dado head. n. (woodworking). a cutting head for a table saw or radial arm saw which cuts a much wider kerf than a normal saw blade.  It is useful for creating dados, plows, rabbets, and many other components of joints, as well as certain types of moldings. The most popular type consists of two or more saw-like blades between which can be sandwiched chippers to remove material and spacers to adjust the width. 

dovetail joint. n. (woodworking). a strong but time consuming joint in which triangular tails in one piece of wood engage pins in the other piece of wood.  By far the most common use of dovetail joints is in the corners of drawers in high quality cabinets.  However, they are also sometimes used in corners of casework, and even in timber framing where purlins meet rafters. 

dovetail saw. n. (woodworking). a small saw with a reinforced back which is optimized for the precise rip cuts required in making dovetail joints. 


fascia. n. (general). a piece of relatively wide trim board which is attached to the outside edge of the rafters in a building, either as a decorative element or to protect the rafters from the elements

filen.  (general).  a flat tool with ridged teeth which is used to cut or shape hard materials.  Types of files are specified by length in inches, cross section shape (e.g. flat, round, half round, etc.) and style of teeth (e.g. single cut, double cut, bastard cut, etc.)  Note that a longer file with a given tooth style always has courser teeth than a shorter file with the same tooth style.

file. v.  (general).  to use a file 

froe. n. (woodworking).  A tool with a flat blade set perpendicular to a wooden haft.  It is struck with a mallet to split straight-grained green wood into shingles, fence rails, and other thin pieces.  In skilled hands it often works faster than a rip saw.  see also rive


gain. n. (woodworking). a shallow mortise, usually open at one edge, for example to receive a hinge or other hardware. 

gusset. n. (woodworking).  a brace, usually triangular or trapezoidal, made from plywood or other sheet material.


handyman. n. (general). a tradesman with the tools and skills to do a wide variety of repairs and upgrades to homes and other buildings.  Handymen tend to specialize in jobs that are too small to justify bringing in a specialist.  Most handymen are self employees but some work for property managers and other firms.  There is a wide range of capabilities among handymen, from semiskilled day laborers, to experienced general contractors.  see also jack of all trades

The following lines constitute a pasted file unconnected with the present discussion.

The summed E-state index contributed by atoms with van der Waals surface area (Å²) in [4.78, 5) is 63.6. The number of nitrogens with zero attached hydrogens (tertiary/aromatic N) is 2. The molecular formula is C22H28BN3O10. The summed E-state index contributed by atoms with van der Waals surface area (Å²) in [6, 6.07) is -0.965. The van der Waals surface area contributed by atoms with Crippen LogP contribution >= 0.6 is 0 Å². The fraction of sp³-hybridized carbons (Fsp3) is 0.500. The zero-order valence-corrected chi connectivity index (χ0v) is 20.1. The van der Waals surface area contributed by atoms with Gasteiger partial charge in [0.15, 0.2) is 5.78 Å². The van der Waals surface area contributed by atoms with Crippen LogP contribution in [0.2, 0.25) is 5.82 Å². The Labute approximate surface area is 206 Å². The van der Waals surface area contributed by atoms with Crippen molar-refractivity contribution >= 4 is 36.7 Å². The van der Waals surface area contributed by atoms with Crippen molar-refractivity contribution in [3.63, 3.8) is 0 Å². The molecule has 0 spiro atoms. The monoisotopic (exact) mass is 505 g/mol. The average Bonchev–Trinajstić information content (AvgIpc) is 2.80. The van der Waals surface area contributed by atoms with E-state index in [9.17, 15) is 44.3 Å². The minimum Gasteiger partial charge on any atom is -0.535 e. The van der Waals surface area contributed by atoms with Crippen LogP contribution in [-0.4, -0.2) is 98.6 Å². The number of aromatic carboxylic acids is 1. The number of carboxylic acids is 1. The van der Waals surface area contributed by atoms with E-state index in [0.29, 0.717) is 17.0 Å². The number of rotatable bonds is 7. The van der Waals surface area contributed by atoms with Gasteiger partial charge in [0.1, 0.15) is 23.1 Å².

haft. n. (general). the handle of an axe, adz, pick, or similar tool.  “I’ve had this axe for thirty years—two heads and eight hafts.”


jack of all trades (JOAT).  n. (general).  A tradesmen with training and experience in several different trades, so the point where he is able to extract the commonalities of tools and technique and apply them to learning new trades very quickly.  While there is no such thing as a typical JOAT, Handyman Kevin is a good example of the breed.  Many JOATS work or have worked as handymen

joinery. n. (woodworking). the art and science of creating strong and attractive connections between pieces of wood.  Traditional joinery emphasized shaping the wood itself to form interlocking connections.  In the modern era adhesives and metal fasteners have become an increasingly important part of joinery.

jointer. n. (woodworking).  a stationary power plane which is used to create flat surfaces on one edge of a piece of board.  Most jointers can also cut tapers and rabbets, but a table saw is generally more convenient for these tasks.  Jointers range in size from little 3" bench top models up to 16" monsters that are capable of surfacing railroad tie size beams, with the 6" and 8" sizes being most popular in cabinet shops.  One rule of thumb to remember is "Jointers straiten boards but do not produce uniform thickness.  Planers create a uniform thickness, but do not straighten anything. "

jointer planen.  (woodworking).  the largest standard size of hand plane.   Jointer planes are usually at least 20" long and are used to produce precisely straight edges for glue joints and similar applications.  Jointer planes have been largely replaced by powered jointers in most shops. 


kerf. n. (woodworking).  the thin space of nothingness which is left when a saw cuts through wood